Netanyahu sees the agenda for a Palestinian National Council session to be addressed by President Clinton in December as a deal breaker. The Israelis insist the PNC must vote to excise anti-Israel clauses from its charter; the Palestinians (with Washington concurring) say they already have, and don't intend to vote again. "The only reason to repeat the vote would be because the Israelis are telling them to," says Beyer. "It's an issue of dignity -- the Palestinians can't be expected to do whatever the Israelis say, no matter how ridiculous." So who needs Hamas? The peace process is quite capable of derailing itself.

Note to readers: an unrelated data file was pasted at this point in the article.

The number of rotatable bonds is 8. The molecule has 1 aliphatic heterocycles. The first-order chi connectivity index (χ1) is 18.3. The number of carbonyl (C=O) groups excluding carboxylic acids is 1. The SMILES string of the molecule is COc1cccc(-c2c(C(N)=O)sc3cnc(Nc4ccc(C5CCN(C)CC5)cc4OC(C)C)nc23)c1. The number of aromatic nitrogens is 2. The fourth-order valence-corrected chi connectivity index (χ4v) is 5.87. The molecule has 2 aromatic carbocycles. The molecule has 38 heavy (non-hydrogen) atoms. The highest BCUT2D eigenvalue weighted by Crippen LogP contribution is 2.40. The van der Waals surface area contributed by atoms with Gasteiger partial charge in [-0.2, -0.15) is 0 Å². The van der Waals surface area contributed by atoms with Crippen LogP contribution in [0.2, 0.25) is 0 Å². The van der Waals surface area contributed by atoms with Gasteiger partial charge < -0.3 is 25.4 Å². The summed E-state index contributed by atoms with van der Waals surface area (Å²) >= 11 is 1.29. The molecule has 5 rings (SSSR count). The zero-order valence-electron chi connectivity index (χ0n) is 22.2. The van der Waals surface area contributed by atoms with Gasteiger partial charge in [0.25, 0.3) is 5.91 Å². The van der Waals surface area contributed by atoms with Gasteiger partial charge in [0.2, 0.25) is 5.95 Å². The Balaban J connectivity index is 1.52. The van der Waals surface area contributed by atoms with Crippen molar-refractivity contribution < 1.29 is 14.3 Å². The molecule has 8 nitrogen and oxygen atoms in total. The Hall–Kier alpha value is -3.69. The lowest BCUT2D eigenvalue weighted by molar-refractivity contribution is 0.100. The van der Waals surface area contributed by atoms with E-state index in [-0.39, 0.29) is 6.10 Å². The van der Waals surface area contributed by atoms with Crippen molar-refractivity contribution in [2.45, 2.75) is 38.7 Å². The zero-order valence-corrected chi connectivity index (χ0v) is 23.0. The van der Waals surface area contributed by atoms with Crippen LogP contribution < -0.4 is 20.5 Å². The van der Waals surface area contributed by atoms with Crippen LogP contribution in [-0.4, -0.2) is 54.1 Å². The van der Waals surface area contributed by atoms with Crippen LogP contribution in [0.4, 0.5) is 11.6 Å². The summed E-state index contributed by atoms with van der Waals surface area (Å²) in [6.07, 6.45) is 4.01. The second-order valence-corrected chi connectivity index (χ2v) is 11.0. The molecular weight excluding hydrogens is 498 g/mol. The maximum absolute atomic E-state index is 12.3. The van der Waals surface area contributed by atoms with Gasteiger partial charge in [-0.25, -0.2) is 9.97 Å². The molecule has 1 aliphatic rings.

It'll take more than a Hamas bomb attack to derail the Mideast peace process -- if Benjamin Netanyahu is serious about the Wye Accord. Israel announced Friday it would indefinitely suspend implementing the agreement after two suicide bombers injured 21 Israelis in a Jerusalem market. But that's standard operating procedure, says TIME Jerusalem bureau chief Lisa Beyer. "They'll probably resume discussion in a few days." After all, it's not as if Hamas attacks are unexpected, and stopping the peace process is exactly what the militants are trying to do. "But Bibi's delays all week indicate that he may be unwilling to actually implement the Wye Accord," says Beyer.